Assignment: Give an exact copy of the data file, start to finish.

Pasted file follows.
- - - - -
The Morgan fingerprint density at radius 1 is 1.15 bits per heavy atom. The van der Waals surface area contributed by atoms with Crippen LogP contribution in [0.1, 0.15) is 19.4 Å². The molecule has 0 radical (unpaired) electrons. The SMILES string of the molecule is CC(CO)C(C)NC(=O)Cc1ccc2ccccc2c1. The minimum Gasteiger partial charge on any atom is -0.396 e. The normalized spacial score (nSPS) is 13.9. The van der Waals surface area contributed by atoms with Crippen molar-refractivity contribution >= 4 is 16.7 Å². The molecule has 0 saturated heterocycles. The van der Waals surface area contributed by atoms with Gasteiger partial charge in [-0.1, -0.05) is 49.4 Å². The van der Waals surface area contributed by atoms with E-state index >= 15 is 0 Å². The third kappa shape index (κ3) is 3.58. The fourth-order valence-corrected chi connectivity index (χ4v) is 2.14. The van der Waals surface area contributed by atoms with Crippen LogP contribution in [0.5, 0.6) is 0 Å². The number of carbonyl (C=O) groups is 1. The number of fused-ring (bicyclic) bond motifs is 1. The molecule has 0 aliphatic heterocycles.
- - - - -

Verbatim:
The Morgan fingerprint density at radius 1 is 1.15 bits per heavy atom. The van der Waals surface area contributed by atoms with Crippen LogP contribution in [0.1, 0.15) is 19.4 Å². The molecule has 0 radical (unpaired) electrons. The SMILES string of the molecule is CC(CO)C(C)NC(=O)Cc1ccc2ccccc2c1. The minimum Gasteiger partial charge on any atom is -0.396 e. The normalized spacial score (nSPS) is 13.9. The van der Waals surface area contributed by atoms with Crippen molar-refractivity contribution >= 4 is 16.7 Å². The molecule has 0 saturated heterocycles. The van der Waals surface area contributed by atoms with Gasteiger partial charge in [-0.1, -0.05) is 49.4 Å². The van der Waals surface area contributed by atoms with E-state index >= 15 is 0 Å². The third kappa shape index (κ3) is 3.58. The fourth-order valence-corrected chi connectivity index (χ4v) is 2.14. The van der Waals surface area contributed by atoms with Crippen LogP contribution in [0.5, 0.6) is 0 Å². The number of carbonyl (C=O) groups is 1. The number of fused-ring (bicyclic) bond motifs is 1. The molecule has 0 aliphatic heterocycles.